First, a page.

Gov. Linda Lingle (search) and other leading Hawaiians on Tuesday won a promise of prompt Senate action on longstanding legislation to give Native Hawaiians the same rights of self-government enjoyed by American Indians and Native Alaskans.

"This bill is vital to the survival of the Native Hawaiian people, it vital to providing parity in federal policy for all native peoples in America and it is vital to the continued character of the state of Hawaii," the Republican governor said in testimony to the Senate Indian Affairs Committee (search).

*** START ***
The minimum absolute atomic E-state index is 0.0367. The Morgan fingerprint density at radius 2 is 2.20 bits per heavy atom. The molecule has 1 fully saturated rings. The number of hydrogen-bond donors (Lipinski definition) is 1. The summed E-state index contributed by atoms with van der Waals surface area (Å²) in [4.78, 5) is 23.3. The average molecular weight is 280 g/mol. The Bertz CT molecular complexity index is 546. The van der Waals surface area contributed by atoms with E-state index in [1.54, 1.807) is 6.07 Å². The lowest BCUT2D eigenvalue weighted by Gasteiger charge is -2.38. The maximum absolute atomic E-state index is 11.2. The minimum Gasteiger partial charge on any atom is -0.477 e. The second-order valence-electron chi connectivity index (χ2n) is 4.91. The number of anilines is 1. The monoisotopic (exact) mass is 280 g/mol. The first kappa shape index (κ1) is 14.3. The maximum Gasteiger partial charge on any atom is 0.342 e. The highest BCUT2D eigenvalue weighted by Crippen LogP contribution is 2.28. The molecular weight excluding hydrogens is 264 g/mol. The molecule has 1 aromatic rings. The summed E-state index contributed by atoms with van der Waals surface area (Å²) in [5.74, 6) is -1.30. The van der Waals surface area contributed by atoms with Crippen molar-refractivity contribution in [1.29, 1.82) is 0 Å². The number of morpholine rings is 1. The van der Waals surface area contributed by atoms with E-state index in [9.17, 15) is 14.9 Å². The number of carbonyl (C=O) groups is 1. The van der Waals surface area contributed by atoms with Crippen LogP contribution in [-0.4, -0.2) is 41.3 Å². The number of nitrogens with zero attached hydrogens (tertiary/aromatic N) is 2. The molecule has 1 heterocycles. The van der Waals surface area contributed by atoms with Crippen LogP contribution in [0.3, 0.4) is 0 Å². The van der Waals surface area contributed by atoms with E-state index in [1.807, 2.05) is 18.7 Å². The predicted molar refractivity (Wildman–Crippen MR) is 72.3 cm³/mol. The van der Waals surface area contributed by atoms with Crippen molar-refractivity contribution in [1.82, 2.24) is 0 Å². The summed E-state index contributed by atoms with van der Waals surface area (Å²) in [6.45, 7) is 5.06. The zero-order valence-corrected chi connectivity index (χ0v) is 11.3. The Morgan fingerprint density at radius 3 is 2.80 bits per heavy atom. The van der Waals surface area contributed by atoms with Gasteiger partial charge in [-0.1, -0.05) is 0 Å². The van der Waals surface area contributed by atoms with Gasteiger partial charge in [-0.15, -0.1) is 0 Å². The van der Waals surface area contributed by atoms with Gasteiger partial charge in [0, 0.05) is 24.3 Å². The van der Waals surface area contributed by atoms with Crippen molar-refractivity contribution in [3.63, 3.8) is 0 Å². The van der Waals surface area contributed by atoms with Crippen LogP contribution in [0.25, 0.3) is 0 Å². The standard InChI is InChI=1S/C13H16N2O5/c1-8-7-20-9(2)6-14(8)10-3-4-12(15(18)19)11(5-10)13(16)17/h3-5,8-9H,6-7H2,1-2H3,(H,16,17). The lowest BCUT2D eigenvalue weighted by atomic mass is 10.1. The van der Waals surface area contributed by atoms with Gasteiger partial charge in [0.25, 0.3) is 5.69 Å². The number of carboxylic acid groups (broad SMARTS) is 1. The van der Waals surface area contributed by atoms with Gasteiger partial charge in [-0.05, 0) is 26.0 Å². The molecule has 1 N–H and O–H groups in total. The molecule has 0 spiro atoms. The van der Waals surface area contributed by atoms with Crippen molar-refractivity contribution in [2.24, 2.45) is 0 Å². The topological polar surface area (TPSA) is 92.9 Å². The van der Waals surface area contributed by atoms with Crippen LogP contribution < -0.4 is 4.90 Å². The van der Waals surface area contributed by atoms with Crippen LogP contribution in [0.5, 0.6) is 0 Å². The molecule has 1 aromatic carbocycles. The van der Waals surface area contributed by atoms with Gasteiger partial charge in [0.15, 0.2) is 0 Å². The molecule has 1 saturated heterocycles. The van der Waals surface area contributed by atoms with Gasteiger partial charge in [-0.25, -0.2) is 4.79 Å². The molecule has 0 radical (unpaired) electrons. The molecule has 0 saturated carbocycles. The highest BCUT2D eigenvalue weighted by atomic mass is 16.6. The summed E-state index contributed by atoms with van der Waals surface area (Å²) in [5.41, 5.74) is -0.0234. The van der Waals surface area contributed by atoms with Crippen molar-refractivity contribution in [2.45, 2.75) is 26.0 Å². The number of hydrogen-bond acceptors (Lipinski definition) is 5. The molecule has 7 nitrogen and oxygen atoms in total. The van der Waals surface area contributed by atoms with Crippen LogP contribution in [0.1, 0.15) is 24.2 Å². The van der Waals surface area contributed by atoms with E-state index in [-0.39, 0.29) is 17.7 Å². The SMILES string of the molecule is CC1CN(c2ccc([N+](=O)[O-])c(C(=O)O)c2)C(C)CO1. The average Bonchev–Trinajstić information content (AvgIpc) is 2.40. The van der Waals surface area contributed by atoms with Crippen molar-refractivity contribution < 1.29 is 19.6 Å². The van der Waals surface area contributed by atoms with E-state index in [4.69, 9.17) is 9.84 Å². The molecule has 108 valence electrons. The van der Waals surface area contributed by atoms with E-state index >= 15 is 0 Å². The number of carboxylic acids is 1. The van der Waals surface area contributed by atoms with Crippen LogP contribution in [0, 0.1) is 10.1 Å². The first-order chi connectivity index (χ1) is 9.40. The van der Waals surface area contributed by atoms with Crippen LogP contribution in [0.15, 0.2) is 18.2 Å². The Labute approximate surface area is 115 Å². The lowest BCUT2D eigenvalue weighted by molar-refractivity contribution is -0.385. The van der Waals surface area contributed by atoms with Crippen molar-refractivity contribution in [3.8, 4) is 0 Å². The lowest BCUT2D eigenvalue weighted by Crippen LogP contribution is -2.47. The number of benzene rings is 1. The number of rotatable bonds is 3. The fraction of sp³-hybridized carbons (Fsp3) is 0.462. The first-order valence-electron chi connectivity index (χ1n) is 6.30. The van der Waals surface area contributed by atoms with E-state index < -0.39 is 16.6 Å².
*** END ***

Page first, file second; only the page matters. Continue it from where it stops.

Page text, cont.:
The committee's chairman, Sen. John McCain (search), R-Ariz., said the panel would vote on the bill next week, giving some impetus to a measure that has stalled in the past three sessions of Congress.

The legislation would formally recognize the country's 400,000 Native Hawaiians as an indigenous people and set up a process under which the Native Hawaiian governing entity could negotiate with federal and state governments over land, resources and other assets.

Rep. Ed Case, D-Hawaii, sponsor of a companion bill in the House with Rep. Neil Abercrombie, D-Hawaii, called it "the most vital single piece of legislation" for Hawaii since statehood in 1959.